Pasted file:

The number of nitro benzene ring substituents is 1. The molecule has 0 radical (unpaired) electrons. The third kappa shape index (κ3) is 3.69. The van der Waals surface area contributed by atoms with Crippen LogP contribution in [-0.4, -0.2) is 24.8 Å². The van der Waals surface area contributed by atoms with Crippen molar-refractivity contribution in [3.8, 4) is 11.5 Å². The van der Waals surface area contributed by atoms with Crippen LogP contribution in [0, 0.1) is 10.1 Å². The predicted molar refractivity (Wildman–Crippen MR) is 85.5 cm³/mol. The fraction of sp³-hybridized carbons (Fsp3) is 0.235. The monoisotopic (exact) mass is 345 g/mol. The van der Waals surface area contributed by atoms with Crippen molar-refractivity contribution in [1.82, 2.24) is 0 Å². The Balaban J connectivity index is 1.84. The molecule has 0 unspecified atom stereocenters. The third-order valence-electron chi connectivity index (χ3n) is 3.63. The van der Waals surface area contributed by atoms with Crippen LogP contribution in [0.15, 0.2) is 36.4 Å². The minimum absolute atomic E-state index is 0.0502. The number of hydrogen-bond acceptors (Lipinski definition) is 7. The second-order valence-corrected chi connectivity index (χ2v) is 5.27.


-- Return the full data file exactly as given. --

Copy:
The number of nitro benzene ring substituents is 1. The molecule has 0 radical (unpaired) electrons. The third kappa shape index (κ3) is 3.69. The van der Waals surface area contributed by atoms with Crippen LogP contribution in [-0.4, -0.2) is 24.8 Å². The van der Waals surface area contributed by atoms with Crippen molar-refractivity contribution in [3.8, 4) is 11.5 Å². The van der Waals surface area contributed by atoms with Crippen LogP contribution in [0, 0.1) is 10.1 Å². The predicted molar refractivity (Wildman–Crippen MR) is 85.5 cm³/mol. The fraction of sp³-hybridized carbons (Fsp3) is 0.235. The monoisotopic (exact) mass is 345 g/mol. The van der Waals surface area contributed by atoms with Crippen molar-refractivity contribution in [1.82, 2.24) is 0 Å². The Balaban J connectivity index is 1.84. The molecule has 0 unspecified atom stereocenters. The third-order valence-electron chi connectivity index (χ3n) is 3.63. The van der Waals surface area contributed by atoms with Crippen LogP contribution in [0.15, 0.2) is 36.4 Å². The minimum absolute atomic E-state index is 0.0502. The number of hydrogen-bond acceptors (Lipinski definition) is 7. The second-order valence-corrected chi connectivity index (χ2v) is 5.27.